Administration issues

Care should be taken to check that the tube does not bypass the site of medicine absorption.

Some medicines cannot be administered through tubes to sites below the stomach because gastric acid is needed for their absorption or the absorption is altered at the intestinal site.

Gastric acid

Medicines that require an acidic environment to be absorbed optimally, may have a reduced bioavailability e.g. ketoconazole.

First-pass metabolism

Conversely, reduced first pass first pass metabolism may result in increased bioavailability of some medicines such as opioid analgesics, beta-blockers, and tricyclic antidepressants.

Drug absorption

Tubes which terminate in the jejunum cause a particular concern for medicine administration as the tube may bypass the site of absorption and the medicine will be in the GI tract for a reduced amount of time.

Medicines such as antacids, sucralfate, and bismuth are unlikely to work as they have a local effect in the stomach.

Tube Function

Tubes which are being used for aspiration or drainage should not be used for the purpose of administering medicines.

This is particularly important for multi-lumen tubes as care must be taken to ensure medicines are administered into the correct lumen.

Types of Tubes

There are a variety of enteral feeding tubes available.

Nasogastric (NGT)

NGT enters through the nose and exits in the stomach can have a range of sizes of 6-12 Fr for feeding and 12–16Fr for aspiration.

Nasoduodenal (NDT)

NDT enters through the nose and exits in the duodenum this is classed as a small bore tube

Nasojejunul (NJT)

NJT enters through the nose and exits in the jejnum this is a fine bore tube

Percutaneous Gastrostomy (PEG)

PEG tube enters the abdomen and exits in the stomach this can be a fine or a large bore tube

Percutaneous jejunostomy (PEJ)

PEJ tube enters the abdomen and exits in the jejunum this is a small bore tube

Percutaneous Gastrojejunostomy (PEGJ)

PEGJ tube enters the abdomen and exits in the jejunum via the stomach this is a small bore tube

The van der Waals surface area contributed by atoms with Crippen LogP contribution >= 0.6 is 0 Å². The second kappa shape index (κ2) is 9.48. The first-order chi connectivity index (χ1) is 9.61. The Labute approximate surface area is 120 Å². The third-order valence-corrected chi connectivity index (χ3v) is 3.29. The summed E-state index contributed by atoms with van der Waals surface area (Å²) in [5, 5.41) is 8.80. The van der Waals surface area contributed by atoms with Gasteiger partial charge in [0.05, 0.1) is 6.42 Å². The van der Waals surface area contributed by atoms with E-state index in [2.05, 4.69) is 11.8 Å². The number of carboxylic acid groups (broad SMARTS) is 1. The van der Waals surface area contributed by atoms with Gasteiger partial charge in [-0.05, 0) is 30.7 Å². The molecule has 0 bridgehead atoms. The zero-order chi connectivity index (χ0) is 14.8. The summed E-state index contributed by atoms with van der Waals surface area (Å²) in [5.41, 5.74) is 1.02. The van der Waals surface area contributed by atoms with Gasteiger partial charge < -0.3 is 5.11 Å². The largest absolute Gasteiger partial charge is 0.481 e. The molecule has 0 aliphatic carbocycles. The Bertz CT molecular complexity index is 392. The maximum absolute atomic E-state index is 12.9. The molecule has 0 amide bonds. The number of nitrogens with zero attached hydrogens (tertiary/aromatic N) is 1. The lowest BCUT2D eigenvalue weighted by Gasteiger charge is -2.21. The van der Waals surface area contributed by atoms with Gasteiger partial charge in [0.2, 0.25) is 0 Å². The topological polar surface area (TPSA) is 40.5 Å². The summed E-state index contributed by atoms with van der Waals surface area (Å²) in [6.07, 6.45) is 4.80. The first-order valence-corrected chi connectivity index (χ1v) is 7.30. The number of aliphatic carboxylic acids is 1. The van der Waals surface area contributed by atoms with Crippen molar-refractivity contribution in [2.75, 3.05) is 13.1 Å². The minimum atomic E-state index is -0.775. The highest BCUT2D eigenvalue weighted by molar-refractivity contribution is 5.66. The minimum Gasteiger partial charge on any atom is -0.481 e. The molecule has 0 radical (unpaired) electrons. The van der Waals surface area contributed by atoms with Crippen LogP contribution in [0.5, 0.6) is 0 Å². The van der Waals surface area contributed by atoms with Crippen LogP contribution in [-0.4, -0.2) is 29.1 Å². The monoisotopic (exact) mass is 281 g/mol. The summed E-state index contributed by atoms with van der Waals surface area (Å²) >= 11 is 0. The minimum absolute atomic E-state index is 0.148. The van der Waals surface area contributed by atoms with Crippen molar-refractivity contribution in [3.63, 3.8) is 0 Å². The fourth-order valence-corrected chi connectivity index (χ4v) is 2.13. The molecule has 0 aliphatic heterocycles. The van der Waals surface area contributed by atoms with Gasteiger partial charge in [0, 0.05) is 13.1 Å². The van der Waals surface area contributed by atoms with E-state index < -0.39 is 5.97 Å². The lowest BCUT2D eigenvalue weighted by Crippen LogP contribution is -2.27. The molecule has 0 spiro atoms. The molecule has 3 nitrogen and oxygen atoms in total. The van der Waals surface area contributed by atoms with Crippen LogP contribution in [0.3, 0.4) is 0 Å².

Orogastric (OG)

OG tube enters the mouth and exits in the stomach This can be either a small or a large bore tube.

Types of Feed

It is common for patients with enteral feeding tubes to be on enteral tube feeds and these can be given in a variety of regimens.

Continual

Continual feeding will require interruptions for drug delivery but is the preferred method for jejunal tubes.

Cyclic

Cyclic administration involves continuous feeding for a particular period.

If administration is overnight, this may help to reduce the problems associated with medicine-nutrient interactions.

Bolus

Bolus feedings, which most closely resemble normal feeding patterns, are used for gastric administration of feeds and can allow medicine administration to be spaced between feedings.

Intermittent

Intermittent feeding involves longer periods of medicines administration than bolus so medicines can be carefully planned around feedings.

Formulation

The British Association for Parenteral and Enteral Nutrition (BAPEN) provide information on the advantages and disadvantages associated with particular medicines formulations.

In general the preferred formulations are liquid solutions and soluble tablets.

Crushing tablets

Crushing tablets and opening capsules should only be considered as a last resort, because of potential dosing inaccuracies, occupational exposure and increased dose preparation time.

Medicines that should not be crushed include:

  • Modified/extended release tablets
  • Enteric coated tablets
  • Cytotoxics
  • Hormones

Change history

  1. Added Formulation section with link to BAPEN information
  1. Published